by: Karen Manarin, Mount Royal University
I have been thinking a lot lately about the difference between research as a noun and research as a verb–along with the difference between research and scholarship, study and essay.
My preoccupation with these words can be traced to my disciplinary identity. I am an English professor, but more specifically, I am an English professor trained in literary studies who is engaged in the scholarship of teaching and learning. As I explore what is happening in my classrooms using a combination of humanities-based methods (like close reading of student work) and social science methods (like semi-structured interviews with students), I recognize the value of the “trading zone” proposed by Huber and Morreale, where “scholars are busy simplifying, translating, telling, and persuading ‘foreigners’ to hear their stories and try their wares” (19). But I also recognize that the lingua franca of the scholarship of teaching and learning carries within it assumptions that discount my disciplinary goods.
Research as a Verb vs. Research as a Noun
“She researches her novel. Her novel is research.”
I suggest that SoTL practitioners from different disciplines are more likely to accept the first statement than the second. Why? What does that tell us about the assumptions embedded within the word “research”–That it is true? (but a novel can be true.) That it is replicable? (but SoTL studies usually aren’t.) That it is rigorous? (as if writing a good novel isn’t.) That it’s not empirical? That it can’t be proven?
Does this mean that all research into teaching and learning needs to be empirical? That real research contains a hypothesis, something that can be proven? How does this limit the types of inquiry we conduct and the questions we ask? How do these assumptions impoverish the trading zone?
Research vs. Scholarship
“Look,” some might say, “the novel may not be research, but it could certainly be her scholarship, and after all, we’re talking about the scholarship of teaching and learning, not research into teaching and learning.” Indeed, scholarship has a much broader meaning than research. People like Jennelle Kyd suggest that the scholar seeks knowledge, while the researcher creates it. https://www.youtube.com/watch?v=JIrUWOfEy7w As an English and SoTL scholar, I think seeking knowledge is an admirable goal, but Kyd also links scholarship to general interest as opposed to specific practice or area of inquiry. We could look to Boyer, whose four categories of scholarship: discovery, application, integration (later engagement), and teaching (later teaching and learning), started us off. But Boyer’s initial description of the scholarship of teaching is much closer to what many now call scholarly teaching, than what the scholarship of teaching and learning has become. He argued for “a more inclusive view of what it means to be a scholar–a recognition that knowledge is acquired through research, through synthesis, through practice and through teaching” (24). In its attempt to satisfy various stakeholders including tenure and promotion committees, our present-day scholarship of teaching and learning has drifted towards certain disciplines and away from others. Where is the SoTL trading zone located–on the borderlands, or in the capital (where humanities scholars are hopelessly provincial as they try to flog their wares)?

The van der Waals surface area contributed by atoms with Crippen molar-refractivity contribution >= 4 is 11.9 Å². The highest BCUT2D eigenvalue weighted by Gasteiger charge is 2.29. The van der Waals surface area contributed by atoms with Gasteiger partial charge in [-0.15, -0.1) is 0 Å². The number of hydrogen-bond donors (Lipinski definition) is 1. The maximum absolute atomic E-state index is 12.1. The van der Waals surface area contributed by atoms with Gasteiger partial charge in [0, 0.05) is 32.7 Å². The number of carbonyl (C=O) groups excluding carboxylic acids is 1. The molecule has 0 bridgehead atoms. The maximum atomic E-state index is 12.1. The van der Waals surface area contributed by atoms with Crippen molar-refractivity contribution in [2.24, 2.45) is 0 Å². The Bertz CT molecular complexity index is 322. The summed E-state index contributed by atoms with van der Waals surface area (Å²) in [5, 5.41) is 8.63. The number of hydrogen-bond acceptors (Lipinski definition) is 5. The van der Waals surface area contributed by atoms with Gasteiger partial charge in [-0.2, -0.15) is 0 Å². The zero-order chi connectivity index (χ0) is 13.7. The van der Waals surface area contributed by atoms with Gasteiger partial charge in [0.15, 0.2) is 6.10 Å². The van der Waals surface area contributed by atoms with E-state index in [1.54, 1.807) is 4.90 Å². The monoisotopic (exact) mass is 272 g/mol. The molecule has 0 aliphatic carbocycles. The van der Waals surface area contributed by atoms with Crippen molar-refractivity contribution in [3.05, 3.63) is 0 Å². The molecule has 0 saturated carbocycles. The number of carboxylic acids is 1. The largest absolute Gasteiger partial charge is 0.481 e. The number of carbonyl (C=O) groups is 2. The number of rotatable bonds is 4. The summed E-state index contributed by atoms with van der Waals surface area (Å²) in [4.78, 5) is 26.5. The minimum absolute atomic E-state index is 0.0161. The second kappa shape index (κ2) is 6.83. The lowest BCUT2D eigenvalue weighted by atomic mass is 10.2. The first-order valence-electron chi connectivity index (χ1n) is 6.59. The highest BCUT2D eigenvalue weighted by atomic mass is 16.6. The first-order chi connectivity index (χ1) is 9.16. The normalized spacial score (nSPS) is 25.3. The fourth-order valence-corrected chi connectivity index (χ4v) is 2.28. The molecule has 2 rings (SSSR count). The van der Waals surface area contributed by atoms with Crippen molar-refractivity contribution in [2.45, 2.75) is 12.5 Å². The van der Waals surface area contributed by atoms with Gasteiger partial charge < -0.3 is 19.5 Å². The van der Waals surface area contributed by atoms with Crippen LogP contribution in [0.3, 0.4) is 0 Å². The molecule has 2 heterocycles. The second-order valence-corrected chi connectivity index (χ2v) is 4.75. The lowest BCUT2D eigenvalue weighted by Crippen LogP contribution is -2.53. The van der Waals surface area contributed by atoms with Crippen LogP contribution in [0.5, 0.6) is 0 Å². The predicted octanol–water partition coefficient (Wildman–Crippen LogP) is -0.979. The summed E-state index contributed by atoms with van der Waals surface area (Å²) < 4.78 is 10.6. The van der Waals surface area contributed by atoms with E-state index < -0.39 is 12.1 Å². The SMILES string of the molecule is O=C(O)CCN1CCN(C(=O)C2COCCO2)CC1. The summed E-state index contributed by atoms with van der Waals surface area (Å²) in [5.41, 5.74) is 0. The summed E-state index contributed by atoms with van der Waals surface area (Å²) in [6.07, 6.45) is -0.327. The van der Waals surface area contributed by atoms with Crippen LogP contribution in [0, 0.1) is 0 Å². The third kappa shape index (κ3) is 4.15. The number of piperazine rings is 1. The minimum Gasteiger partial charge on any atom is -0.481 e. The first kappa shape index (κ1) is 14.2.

Study vs. Essay
As an English professor, I deal in essays. I teach them; I mark them; I write them. Until I became involved in SoTL, I had no idea that for some disciplines, essays are different from research studies. I am still not sure I fully understand the difference between a SoTL essay and a SoTL study. Both can, and I believe should, contain evidence; both can, and I believe should, contain reflection. Yet some journals have separate categories with different criteria. For some, the essay is worth less than the study, especially the “data-driven study,” whether with a qualitative or quantitative emphasis. But that is what I have to share in the trading zone– the essay as attempt or effort to understand teaching and learning more fully, even as I know that the attempt will be inadequate to represent the rich complexity of the classroom and even as I try again and again.
I will end this with a set of questions and an invitation for conversation: Are we exploring common ground? Is SoTL a trading zone, where practitioners “buy, beg, borrow, or steal the tools they need to do the job” (Huber and Morreale, 2002, 19)? If it is, does trade go in both directions?
Boyer, Ernest L. Scholarship Reconsidered: Priorities of the Professoriate. San Francisco, CA: Carnegie Foundation, 1990.
Huber, Mary Taylor and Sherwyn P. Morreale, eds. Disciplinary Styles in the Scholarship of Teaching and Learning: Exploring Common Ground. Menlo Park, CA: Carnegie Foundation, 2002.
Kyd, Jennelle. “What is the difference between research and scholarship?” https://www.youtube.com/watch?v=JIrUWOfEy7w